Greek Prime Minister Antonis Samara
Greece's conservative Prime Minister Antonis Samaras pledged on Sunday to work more closely with his socialist allies to prevent disputes that nearly
brought down his government last week.
"We must learn to cooperate," Samaras told To Vima weekly in an interview.
"But we are aware of the danger. We will not fall into this trap. We will agree where we must, and do so in a timely fashion."
Samaras plunged his coalition government into a week-long crisis on June 11 when he decided to shut down state broadcaster ERT to save money and meet job cuts agreed with Greece's EU-IMF creditors.
His socialist and moderate leftist partners vehemently opposed the move, and the Democratic Left bolted the government on Friday, leaving Samaras with a two-party coalition and a majority of just three deputies in parliament.
Samaras has vowed to complete the remaining three years of his term but he faces several reform challenges ahead, including additional layoffs, a sputtering privatisation drive and possibly new taxes as of next year.
For the time being, the continued agreement between the conservatives in Samaras's New Democracy party and the socialist Pasok has staved off the prospect of early elections, which would have been the third in the recession-hit country in a year.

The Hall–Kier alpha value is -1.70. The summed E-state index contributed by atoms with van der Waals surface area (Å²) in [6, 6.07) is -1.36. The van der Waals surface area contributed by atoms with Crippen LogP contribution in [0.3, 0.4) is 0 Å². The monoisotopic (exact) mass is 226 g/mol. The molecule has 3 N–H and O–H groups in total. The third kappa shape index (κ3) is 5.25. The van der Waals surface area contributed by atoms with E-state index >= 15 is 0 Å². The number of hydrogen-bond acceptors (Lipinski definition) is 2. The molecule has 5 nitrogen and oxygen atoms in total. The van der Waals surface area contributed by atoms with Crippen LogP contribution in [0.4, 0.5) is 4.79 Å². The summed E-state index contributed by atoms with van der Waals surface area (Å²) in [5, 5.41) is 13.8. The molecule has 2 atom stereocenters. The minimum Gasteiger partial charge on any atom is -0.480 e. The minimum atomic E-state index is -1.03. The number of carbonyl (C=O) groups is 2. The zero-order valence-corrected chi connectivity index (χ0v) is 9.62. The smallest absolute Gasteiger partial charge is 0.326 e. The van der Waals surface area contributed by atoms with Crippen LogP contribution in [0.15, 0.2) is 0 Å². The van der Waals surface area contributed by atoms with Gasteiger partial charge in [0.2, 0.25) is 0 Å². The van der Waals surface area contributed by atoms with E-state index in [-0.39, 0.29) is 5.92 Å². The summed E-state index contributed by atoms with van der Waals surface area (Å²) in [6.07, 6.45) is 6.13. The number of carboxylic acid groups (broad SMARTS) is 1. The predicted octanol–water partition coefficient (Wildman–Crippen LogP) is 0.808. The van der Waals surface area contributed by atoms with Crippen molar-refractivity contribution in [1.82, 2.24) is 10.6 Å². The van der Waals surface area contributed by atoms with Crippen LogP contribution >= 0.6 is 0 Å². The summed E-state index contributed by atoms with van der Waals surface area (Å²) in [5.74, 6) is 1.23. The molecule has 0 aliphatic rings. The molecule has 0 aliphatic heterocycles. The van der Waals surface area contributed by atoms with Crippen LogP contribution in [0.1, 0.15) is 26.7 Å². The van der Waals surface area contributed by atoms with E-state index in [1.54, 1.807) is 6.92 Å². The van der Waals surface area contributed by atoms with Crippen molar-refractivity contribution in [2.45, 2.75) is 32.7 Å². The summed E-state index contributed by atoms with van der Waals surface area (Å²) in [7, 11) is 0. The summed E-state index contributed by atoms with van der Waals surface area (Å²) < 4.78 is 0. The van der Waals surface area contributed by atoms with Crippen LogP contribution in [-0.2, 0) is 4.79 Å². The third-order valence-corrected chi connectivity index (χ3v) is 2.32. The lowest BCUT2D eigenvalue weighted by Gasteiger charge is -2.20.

"I do not want elections because the country cannot take elections right now," said Samaras.
The premier is expected to carry out a broad reshuffle by Tuesday to bring more socialists into government positions, including Pasok leader Evangelos Venizelos, according to reports.
Samaras said on Sunday that Venizelos should play "an important role" in the new government.
Venizelos, a former finance minister who helped broker Greece's debt cutback in 2012, said in an article in the same newspaper that cooperating with Samaras was "a national necessity".
"A national necessity can and must operate as a powerful, just and honourable basis for cooperation," Venizelos wrote.
The two allies also face a challenge on how to deal with the ERT crisis.
ERT staff have been holding sit-ins at company headquarters in Athens and the northern city of Thessaloniki for nearly two weeks to protest against the shutdown, which cost nearly 2,700 jobs.
Greece's top administrative court last week confirmed ERT's demise but told the government to restore public broadcasts through other means.
The government has called on ERT staff to vacate the station so that broadcasts can resume, but the staff union refuses to budge.